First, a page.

We got in our workouts (there was no air-conditioning in the workout room, so Beth had an abbreviated one), had a spot-o-breakfast at the Marriot, and then headed out to get some local pictures in Tulsa.
We headed down to the start of the Tulsa Route on 11th street to let Beth get some googie pictures, and that was a major theme of the day (I took 22 pictures, Beth took over 80 :o). Based on our discussions with Laurel and Ron, we knew that Tulsa was the Art Deco Architectural City of the USA, so we did some driving around to confirm that, and we have to agree that they earned their chops! Loved the Blue Dome and the Dust Bowl-ing alley :o)
We then headed out of town, but first had to fill up, because Tulsa has some of the lowest gas prices in the nation (that's right, we filled up for $3.14!!!)
Next it was on to Sapulpa, and my first near miss of the Route 66 driving experience. We had stopped to get a googie picture, and I was turning across traffic, but there was a sign obstructing my view, so when I pulled out there was a pickup barreling down on us --- luckily the Chrysler 300 has some get-up-and-go, and when I punched it we just missed getting clipped (the rear tires have a bit less rubber on them). Lesson learned...
After our adrenaline rush, we headed toward Sapulpa and a spur that was part of the Ozark Trail. The bridge pictured here was built in 1921 and used through 1952. On the same spur was an abandoned Drive In, sad but at least they are growing hay in the open spaces.
Next up was Stroud, the beginning of the Sac and Fox Nation Reservation. We could not tell what parts were part of the reservation, but I plan on paying closer attention to this as we move through our trip (I am 1/8 Osage, so this really resonates with me).
Just outside Stroud was a short spur with the Shoe Tree. I think it needs a few more pairs. We then did another spur of the Ozark Trail and spotted this Obelisk at one of the junctions. I loved this picture because you can see the landscape that we have been traveling through.
As we continued on, we had another side trip through Depew. Depew had the original road through downtown from 1926 through 1933, but then a new stretch was constructed, and Depew was Bypassed. The cool thing is that this may be only town with the original Mother Road going through the main downtown street -- it was like looking at a time capsule. The bank at the left of the picture is dated from 1910, and at the end of the road is a vintage building that may become an artist center.
As we proceeded on our sojourn for the day, we passed through Davenport (an under-utilized word, just say'n) and the Early Bird Diner. They did a nice job on the restoration.
When we are traveling the route, we do not stop at every historical building. However, outside Arcadia, we stopped at an old stone service station. It was worth the stop, it was built in the early teens or 1920's. There was not electricity in the area at the time, and they used barrels and pumps for the gas and drums with spigots for the engine oil. The owners then had the opportunity to get into some counterfeiting, and they built an addition accessible from a back window. Printing a sheet of bills was a 2-3 day ordeal since it took about 24 hours to dry a sheet, and you needed to print front and back separately. After they got caught, the station was closed and never reopened.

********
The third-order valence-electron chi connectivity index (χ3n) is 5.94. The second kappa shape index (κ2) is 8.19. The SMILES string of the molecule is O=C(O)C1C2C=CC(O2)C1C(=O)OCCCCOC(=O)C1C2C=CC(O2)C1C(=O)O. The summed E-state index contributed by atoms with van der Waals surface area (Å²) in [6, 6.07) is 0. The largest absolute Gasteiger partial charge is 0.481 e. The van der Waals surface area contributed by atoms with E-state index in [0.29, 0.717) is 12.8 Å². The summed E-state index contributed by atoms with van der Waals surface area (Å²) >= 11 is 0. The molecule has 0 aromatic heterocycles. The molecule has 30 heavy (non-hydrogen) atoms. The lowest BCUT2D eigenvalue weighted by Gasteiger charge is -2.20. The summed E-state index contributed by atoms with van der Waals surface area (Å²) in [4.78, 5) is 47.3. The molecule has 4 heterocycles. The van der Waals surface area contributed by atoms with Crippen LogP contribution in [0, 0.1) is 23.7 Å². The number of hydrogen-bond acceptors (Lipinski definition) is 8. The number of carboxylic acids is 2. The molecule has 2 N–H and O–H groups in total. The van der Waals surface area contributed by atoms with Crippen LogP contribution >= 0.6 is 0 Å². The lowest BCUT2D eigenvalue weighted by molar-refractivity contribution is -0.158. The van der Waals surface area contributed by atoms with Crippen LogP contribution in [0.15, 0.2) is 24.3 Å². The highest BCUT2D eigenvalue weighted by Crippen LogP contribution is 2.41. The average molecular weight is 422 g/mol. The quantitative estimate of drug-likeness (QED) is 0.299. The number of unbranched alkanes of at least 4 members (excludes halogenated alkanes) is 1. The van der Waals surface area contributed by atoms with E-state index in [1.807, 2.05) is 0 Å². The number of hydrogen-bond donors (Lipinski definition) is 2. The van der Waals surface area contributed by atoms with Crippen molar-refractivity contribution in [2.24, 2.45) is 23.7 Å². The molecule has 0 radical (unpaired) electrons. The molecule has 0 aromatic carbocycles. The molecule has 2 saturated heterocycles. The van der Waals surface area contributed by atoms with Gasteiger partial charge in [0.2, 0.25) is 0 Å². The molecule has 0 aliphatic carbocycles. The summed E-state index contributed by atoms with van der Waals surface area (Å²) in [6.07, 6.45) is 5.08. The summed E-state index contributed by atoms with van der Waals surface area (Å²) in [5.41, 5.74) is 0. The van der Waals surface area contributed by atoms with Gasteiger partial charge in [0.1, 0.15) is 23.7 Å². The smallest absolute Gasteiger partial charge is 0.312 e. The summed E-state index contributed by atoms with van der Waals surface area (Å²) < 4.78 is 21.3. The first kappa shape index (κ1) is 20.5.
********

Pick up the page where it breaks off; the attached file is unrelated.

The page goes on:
Our last stop was with Mr. John Hargrove (this was after we did the only spur in Oklahoma that showed original Portland Cement and subsequently paved road on the same stretch of road). Our first pass through this area showed that Hargrove's driveway gate was closed, but as we were driving, we saw a Model T pass us. After we finished the short spur, we got back on the Route and found the Hargrove gate open. We did a U-Turn and headed up to talk to another recent icon of the road. The official designation is "Oklahoma County 66 Auto Trim and Mini Museum", and his place is amazing for only 10 years worth of effort. His vehicles are awesome and his museum and replicas are beyond reproach. We loved the Volkswagen through the second floor wall, you could sit in the seats, and see out the window.
Shortly after leaving Hargrove's, as I got the car up to cruising speed, I saw a local police cruiser pass us and as I watched through the rear-view mirror, I said to Beth that he as going to come after me. After five minutes, he pulled up behind us and put his bubble lights on. He turned out to be a really good guy, gave me a warning for doing 64 in a 45 (drat, I have been so careful to obey all the speed limits), and gave me a warning that was a non-warning because his computer/printer jammed. This was in Edmond, so I say to Edmond police, you are real "troopers" and thanks for being understanding. [Aside... being respectful to our law enforcement is only a plus, and this time it served me well]
We then drove for another 30 minutes, and based on pending storms, found a place to hang our hat, and wind things down [but here it is again 1240, so no early to bed for me].
A bad driving day, but a great day with my wife and best friend, and seeing some more of our great country and meeting nice folks.